Hamm has technically remained confined to its original parameters, but its silence on the issue of excessive force has also led some courts to follow its reasoning when reviewing claims about pretrial jail conditions and medical needs, but then, unlike the Magistrate's report, look back to Bell v. Wolfish to resolve pretrial excessive force claims. The result is the application of Eighth Amendment standards in the former contexts, and application of Bell's "intent to punish" standard in the latter. This approach contradicts the fairly clear statement in Hewett, 786 F.2d at 1085, that Friendly's excessive force standard applies to all uses of force by state officers. In Young v. City of Atlanta, 631 F. Supp. 1498, 1504 (N.D.Ga. 1986), the plaintiff detainee claimed that the use of wrist and ankle restraints constituted excessive force. The court granted summary judgment to the defendant officers under a Bell v. Wolfish "punishment" analysis, and then applied Hamm to the plaintiff's other claim of deliberate indifference to medical needs. Cf. Belcher v. City of Foley, 30 F.3d 1390 (11th Cir. 1994) [**30] (first concluding that plaintiff's claim is best read as one for denial of medical care, and then applying Hamm as a consequence). In Newsome v. Webster the court observed:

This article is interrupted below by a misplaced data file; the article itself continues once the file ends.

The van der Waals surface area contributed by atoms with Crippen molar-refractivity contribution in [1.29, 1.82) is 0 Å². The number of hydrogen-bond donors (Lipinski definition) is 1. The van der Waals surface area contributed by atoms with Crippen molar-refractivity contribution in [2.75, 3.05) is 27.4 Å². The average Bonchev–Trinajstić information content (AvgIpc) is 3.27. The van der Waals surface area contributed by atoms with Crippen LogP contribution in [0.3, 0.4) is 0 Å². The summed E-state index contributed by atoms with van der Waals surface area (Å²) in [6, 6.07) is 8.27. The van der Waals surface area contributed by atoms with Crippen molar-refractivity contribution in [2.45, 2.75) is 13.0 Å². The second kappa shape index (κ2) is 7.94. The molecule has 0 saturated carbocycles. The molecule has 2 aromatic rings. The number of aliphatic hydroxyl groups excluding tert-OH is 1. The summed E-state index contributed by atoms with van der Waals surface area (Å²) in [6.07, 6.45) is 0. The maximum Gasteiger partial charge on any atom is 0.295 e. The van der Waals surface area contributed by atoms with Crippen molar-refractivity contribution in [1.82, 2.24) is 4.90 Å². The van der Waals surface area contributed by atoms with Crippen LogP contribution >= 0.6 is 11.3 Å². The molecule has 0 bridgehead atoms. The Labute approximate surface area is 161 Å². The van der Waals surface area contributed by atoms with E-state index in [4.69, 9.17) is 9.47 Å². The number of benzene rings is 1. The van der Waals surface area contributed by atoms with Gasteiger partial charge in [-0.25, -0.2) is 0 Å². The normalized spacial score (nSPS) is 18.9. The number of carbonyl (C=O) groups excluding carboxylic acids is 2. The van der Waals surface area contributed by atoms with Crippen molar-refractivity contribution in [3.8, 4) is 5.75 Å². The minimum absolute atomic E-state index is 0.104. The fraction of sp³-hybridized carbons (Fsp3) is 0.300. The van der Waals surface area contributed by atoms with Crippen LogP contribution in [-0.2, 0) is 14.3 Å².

A due process analysis of an excessive force claim requires a showing, generally speaking, that the defendant intended with the challenged action to inflict punishment on the plaintiff. See generally Bell v. Wolfish, 441 U.S. 520, 535-39, 60 L. Ed. 2d 447, 99 S. Ct. 1861.


843 F. Supp. 1460, 1466 n.6 (S.D.Ga. 1994). The court then went on to apply Hamm to plaintiff's claim of denial of medical care. Id.

b. The Current Standard and Excessive Force Claims Under the

Fourteenth Amendment

No Eleventh Circuit cases seem to have explicitly applied Judge Friendly's reasoning and standard to situations involving the use of force on an adult pretrial detainee. The closest case is Hewett, where an intervening plaintiff--a juvenile detainee--brought a § 1983 action under the Fourteenth Amendment against the superintendent of a juvenile detention center. 786 F.2d 1080. The detainee claimed [**31] that the conditions of confinement violated his due process rights and that the superintendent had assaulted him, further violating those rights. Citing Shillingford v. Holmes, the court used Friendly's analytic framework "to determine when use of force by a state officer rises to a constitutional deprivation." Id. at 1085. The court further declared that Judge Friendly's observation that it would be improper to construe the Constitution to protect pretrial detainees less than convicted criminals was "the law in this circuit." Id.